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A WEEK OF DELICIOUS SHOCKERS, MISBEHAVING WOMEN, THE 7TH ANNUAL WEENGUSHK FILM FEST AND BLANKET OF STARS.











Last Summer (L’été dernier) is a shocker. Hold on to your hats. Anne (Léa Drucker) is a lawyer who berates her client, a teenager, telling her that drinking and having sex with seven men one night makes her a world-class slut in the eyes of the judge in her upcoming trial. The girl seems terrified of her. Anne goes home to her newish older husband, Pierre (Olivier Rabourdin), his 19-year-old son Theo (Samuel Kircher) and their two adopted girls. That night in bed, Anne tells Pierre that she is a “gerontophile”, she loves his loose skin. She doesn’t have much use for Theo who is rebellious, verbally abusive, and spends his time on video games, drinking, and smoking weed. She asks why he is unhappy. He tells all, that he is missing his biological mother and he has no friends. Pierre is away for two days and Anne and Theo have repeated sex, after which she says never again. But she doesn’t mean it, as many times as she says its over, they resume their affair. On one hand, Theo needs affection but the other big hand is screaming No! Is she a pedophile and an abuser? We lose our sympathy and admiration for her; she is an authority figure who takes advantage of a vulnerable teen; it has become a chilling emotional thriller. We’ve been duped. Pierre discovers the truth and kicks Theo out and she gets off scot-free. The tables have turned on us; she has betrayed us too.  Co-writer-director Catherine Breillat’s excellent psychological study cum somber thriller zeroes in on a character we don’t see often, the female predator. People are frequently not what they seem, and abuse is abuse and abuse, whoever’s doing it. And the tone of the film, non-judgemental and beautiful to look at, is perfectly foreboding.   Theatres.



Rashida Jones is Suzie, an American woman living in Kyoto, Japan, in the creepy/funny ten-parter Sunny. She mourns the recent deaths of her husband and son in a plane crash. Their bodies haven’t been found.  His company, ImaTech, gifts her a robot – Sunny – programmed to assist and comfort but she loathes AI technology, her husband’s field. There’ve been reports of robots killing their “owners”. He’d created Sunny in secret. Suzie takes to her bed, Sunny tries to cheer her, and is rejected, so Suzie heads to ImaTech to ask questions; one colleague nervously says he can’t talk about her husband except to say he was harsh – not the man she knew. She being surveilled, then she’s chased and hides and in a blood-stained yellow room holding dogs. At a bar, she meets a strangely knowledgeable woman who may have answers. Is her family alive or dead? Suzie finally accepts Sunny and they begin to sleep in the same bed. She discovers ImaTech has extensive documents and videos of her, and gets wind of a Dark Manual that may provide answers. Her mother-in-law is suddenly vaguely menacing; she and her card-playing cronies are huge AI fans.  A paranoid thriller and dark look into the future that feeds on our fears of AI and confirms them.  An unexpectedly complex and dark role for the usually “sunny” Jones. Co-stars Hidetoshi Nishijima, Joanna Sotomura, Judy Ongg, YOU, musician Annie the Clumsy and Jun Kunimura and based on Dark Manual by Japan-based Irish writer Colin O’Sullivan. July 10, Apple TV+.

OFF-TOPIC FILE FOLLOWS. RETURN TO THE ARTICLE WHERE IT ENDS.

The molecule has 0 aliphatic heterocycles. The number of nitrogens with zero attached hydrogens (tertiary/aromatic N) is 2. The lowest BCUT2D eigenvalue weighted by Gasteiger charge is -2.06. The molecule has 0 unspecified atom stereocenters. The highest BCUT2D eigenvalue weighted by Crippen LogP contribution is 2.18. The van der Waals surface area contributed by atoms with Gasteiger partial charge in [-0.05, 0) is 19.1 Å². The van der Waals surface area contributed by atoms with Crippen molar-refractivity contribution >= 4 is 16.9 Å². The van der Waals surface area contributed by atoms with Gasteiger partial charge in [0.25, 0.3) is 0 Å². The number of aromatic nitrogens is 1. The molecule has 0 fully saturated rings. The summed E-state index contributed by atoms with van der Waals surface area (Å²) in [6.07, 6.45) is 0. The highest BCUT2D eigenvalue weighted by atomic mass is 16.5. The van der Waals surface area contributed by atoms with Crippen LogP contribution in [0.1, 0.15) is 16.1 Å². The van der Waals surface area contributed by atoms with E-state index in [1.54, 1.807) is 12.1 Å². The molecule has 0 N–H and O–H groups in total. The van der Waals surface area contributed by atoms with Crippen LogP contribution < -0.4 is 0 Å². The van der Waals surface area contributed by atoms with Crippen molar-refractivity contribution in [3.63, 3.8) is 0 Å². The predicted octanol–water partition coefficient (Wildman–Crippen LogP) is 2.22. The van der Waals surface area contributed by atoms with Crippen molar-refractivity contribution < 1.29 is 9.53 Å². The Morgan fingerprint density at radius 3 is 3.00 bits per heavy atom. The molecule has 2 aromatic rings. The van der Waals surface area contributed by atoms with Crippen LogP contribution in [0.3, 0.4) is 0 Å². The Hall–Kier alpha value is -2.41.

Why Netflix’ romantic feature A Family Affair has become its most-watched offering, is one of those headscratchers. The performances are fine, Zac Efron is pretty good as Chris a spoiled Hollywood movie star who likes to bark out orders at his assistant Zara played with tremendous verve by Joey King. Both have spirited deliveries and drive the film. Nicole Kidman as her mother Brooke is okay, inoffensive, and familiar.  She and Chris, Zara’s boss, have a May-December affair that shouldn’t shock us these days but is meant to.  Zara’s mortified . It’s fun playing around in Hollywood uber-wealthy town where stars are shown as jackasses and bullies – obviously a story stretch! I’ll preface this by saying it is cruel and mean to discuss a person’s appearance, but when it distracts from a film, performances, and story, we wonder why it went so far and those faces are all we see.  I apologise to all concerned.  Kudos to King for her verve and physical humour.



Artistic Director Dr. Shirley Cheechoo launches the 7th Annual Weengushk International Film Festival (WIFF) uly 11 on Manitoulin Island in Northern Ontario. WIFF is Northern Ontario’s premier Indigenous film festival, dedicated to honouring the Residential School Warriors (Survivors) through storytelling and cinema.  The festival is preceded by Blanket of Stars: A Tribute to Resilience on July 11 also on Manitoulin. Warriors wrapped in Star Blankets will gather for a symbolic procession across a bridge to Little Current to be met by dancers, drummers, and the community. A conference follows at the Manitoulin Hotel and Conference Centre on resilience, history, and the path forward, honouring the past, present and future. WIFF 2024 celebrates Indigenous storytelling with global Indigenous voices via features, shorts, workshops, a gala awards event, and musical performances by Aysanabee, Adrian Sutherland, Nishina. Esquega, and The Poets: A Tragically Hip Tribute. The opening night film is Sugarcane, directed by Julian Brave NoiseCat and Emily Kassie, starring Ed Archie Noisecat.


Tickets and the full program available at https://www.weengushkfilmfestival.ca





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